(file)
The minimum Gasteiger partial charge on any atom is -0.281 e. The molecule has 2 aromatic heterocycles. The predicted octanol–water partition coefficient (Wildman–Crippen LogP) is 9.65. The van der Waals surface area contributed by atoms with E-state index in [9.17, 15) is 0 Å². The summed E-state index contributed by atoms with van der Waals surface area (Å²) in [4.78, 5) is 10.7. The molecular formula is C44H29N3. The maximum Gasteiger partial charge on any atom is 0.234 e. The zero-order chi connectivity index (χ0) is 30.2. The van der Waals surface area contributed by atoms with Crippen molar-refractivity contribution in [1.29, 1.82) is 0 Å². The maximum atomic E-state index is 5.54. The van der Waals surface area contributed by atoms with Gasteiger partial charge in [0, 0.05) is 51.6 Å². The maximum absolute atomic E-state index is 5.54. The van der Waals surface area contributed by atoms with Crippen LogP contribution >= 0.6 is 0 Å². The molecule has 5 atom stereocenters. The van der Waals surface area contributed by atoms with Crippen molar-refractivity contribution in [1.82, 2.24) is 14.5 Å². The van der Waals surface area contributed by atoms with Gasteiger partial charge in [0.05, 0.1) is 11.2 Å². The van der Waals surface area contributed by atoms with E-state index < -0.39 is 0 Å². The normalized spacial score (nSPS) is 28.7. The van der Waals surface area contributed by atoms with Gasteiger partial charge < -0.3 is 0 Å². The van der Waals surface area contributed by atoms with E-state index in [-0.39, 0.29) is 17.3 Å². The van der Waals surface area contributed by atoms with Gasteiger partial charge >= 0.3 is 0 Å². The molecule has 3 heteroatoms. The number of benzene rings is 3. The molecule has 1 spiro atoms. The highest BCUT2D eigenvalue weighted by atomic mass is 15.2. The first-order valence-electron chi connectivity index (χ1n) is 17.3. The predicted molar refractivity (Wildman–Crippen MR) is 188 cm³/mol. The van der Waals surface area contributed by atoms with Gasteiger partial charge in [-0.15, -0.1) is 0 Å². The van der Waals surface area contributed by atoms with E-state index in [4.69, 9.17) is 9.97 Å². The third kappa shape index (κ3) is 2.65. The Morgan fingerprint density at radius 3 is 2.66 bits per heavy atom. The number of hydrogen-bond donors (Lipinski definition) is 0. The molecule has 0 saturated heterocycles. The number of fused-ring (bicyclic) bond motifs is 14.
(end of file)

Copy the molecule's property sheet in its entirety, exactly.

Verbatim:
The minimum Gasteiger partial charge on any atom is -0.281 e. The molecule has 2 aromatic heterocycles. The predicted octanol–water partition coefficient (Wildman–Crippen LogP) is 9.65. The van der Waals surface area contributed by atoms with E-state index in [9.17, 15) is 0 Å². The summed E-state index contributed by atoms with van der Waals surface area (Å²) in [4.78, 5) is 10.7. The molecular formula is C44H29N3. The maximum Gasteiger partial charge on any atom is 0.234 e. The zero-order chi connectivity index (χ0) is 30.2. The van der Waals surface area contributed by atoms with Crippen molar-refractivity contribution in [1.29, 1.82) is 0 Å². The maximum atomic E-state index is 5.54. The van der Waals surface area contributed by atoms with Gasteiger partial charge in [0, 0.05) is 51.6 Å². The maximum absolute atomic E-state index is 5.54. The van der Waals surface area contributed by atoms with Crippen LogP contribution >= 0.6 is 0 Å². The molecule has 5 atom stereocenters. The van der Waals surface area contributed by atoms with Crippen molar-refractivity contribution in [1.82, 2.24) is 14.5 Å². The van der Waals surface area contributed by atoms with Gasteiger partial charge in [0.05, 0.1) is 11.2 Å². The van der Waals surface area contributed by atoms with E-state index < -0.39 is 0 Å². The normalized spacial score (nSPS) is 28.7. The van der Waals surface area contributed by atoms with Gasteiger partial charge < -0.3 is 0 Å². The van der Waals surface area contributed by atoms with E-state index in [-0.39, 0.29) is 17.3 Å². The van der Waals surface area contributed by atoms with Gasteiger partial charge >= 0.3 is 0 Å². The molecule has 3 heteroatoms. The number of benzene rings is 3. The molecule has 1 spiro atoms. The highest BCUT2D eigenvalue weighted by atomic mass is 15.2. The first-order valence-electron chi connectivity index (χ1n) is 17.3. The predicted molar refractivity (Wildman–Crippen MR) is 188 cm³/mol. The van der Waals surface area contributed by atoms with Gasteiger partial charge in [-0.15, -0.1) is 0 Å². The van der Waals surface area contributed by atoms with E-state index in [4.69, 9.17) is 9.97 Å². The third kappa shape index (κ3) is 2.65. The Morgan fingerprint density at radius 3 is 2.66 bits per heavy atom. The number of hydrogen-bond donors (Lipinski definition) is 0. The molecule has 0 saturated heterocycles. The number of fused-ring (bicyclic) bond motifs is 14.